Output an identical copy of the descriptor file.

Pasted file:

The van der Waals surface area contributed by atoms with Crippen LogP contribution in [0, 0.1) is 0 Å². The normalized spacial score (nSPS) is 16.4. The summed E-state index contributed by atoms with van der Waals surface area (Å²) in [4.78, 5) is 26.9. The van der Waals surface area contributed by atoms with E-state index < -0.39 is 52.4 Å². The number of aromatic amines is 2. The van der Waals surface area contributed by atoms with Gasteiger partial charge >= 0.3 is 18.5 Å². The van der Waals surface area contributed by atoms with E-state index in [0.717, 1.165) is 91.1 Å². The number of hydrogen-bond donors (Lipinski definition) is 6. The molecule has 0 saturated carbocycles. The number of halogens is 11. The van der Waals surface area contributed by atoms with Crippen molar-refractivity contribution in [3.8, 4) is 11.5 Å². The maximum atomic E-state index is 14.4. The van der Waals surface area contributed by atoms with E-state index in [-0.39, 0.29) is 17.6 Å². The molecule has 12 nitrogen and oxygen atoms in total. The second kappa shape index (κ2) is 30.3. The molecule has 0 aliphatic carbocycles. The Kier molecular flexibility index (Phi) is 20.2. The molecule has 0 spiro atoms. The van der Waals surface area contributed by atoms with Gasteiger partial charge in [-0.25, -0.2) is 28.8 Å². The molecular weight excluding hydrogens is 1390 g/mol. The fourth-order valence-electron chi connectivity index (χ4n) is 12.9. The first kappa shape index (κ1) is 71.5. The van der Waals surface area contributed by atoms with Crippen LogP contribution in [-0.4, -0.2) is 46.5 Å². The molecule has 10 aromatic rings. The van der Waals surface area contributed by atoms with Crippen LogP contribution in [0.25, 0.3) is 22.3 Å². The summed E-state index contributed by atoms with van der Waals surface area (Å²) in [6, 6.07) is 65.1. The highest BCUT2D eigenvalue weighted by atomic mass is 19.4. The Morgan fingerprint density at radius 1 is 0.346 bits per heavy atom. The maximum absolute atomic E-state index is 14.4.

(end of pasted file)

The van der Waals surface area contributed by atoms with Crippen LogP contribution in [0, 0.1) is 0 Å². The normalized spacial score (nSPS) is 16.4. The summed E-state index contributed by atoms with van der Waals surface area (Å²) in [4.78, 5) is 26.9. The van der Waals surface area contributed by atoms with E-state index < -0.39 is 52.4 Å². The number of aromatic amines is 2. The van der Waals surface area contributed by atoms with Gasteiger partial charge >= 0.3 is 18.5 Å². The van der Waals surface area contributed by atoms with E-state index in [0.717, 1.165) is 91.1 Å². The number of hydrogen-bond donors (Lipinski definition) is 6. The molecule has 0 saturated carbocycles. The number of halogens is 11. The van der Waals surface area contributed by atoms with Crippen molar-refractivity contribution in [3.8, 4) is 11.5 Å². The maximum atomic E-state index is 14.4. The van der Waals surface area contributed by atoms with E-state index in [-0.39, 0.29) is 17.6 Å². The molecule has 12 nitrogen and oxygen atoms in total. The second kappa shape index (κ2) is 30.3. The molecule has 0 aliphatic carbocycles. The Kier molecular flexibility index (Phi) is 20.2. The molecule has 0 spiro atoms. The van der Waals surface area contributed by atoms with Gasteiger partial charge in [-0.25, -0.2) is 28.8 Å². The molecular weight excluding hydrogens is 1390 g/mol. The fourth-order valence-electron chi connectivity index (χ4n) is 12.9. The first kappa shape index (κ1) is 71.5. The van der Waals surface area contributed by atoms with Crippen LogP contribution in [-0.4, -0.2) is 46.5 Å². The molecule has 10 aromatic rings. The van der Waals surface area contributed by atoms with Crippen LogP contribution in [0.25, 0.3) is 22.3 Å². The summed E-state index contributed by atoms with van der Waals surface area (Å²) in [6, 6.07) is 65.1. The highest BCUT2D eigenvalue weighted by atomic mass is 19.4. The Morgan fingerprint density at radius 1 is 0.346 bits per heavy atom. The maximum absolute atomic E-state index is 14.4.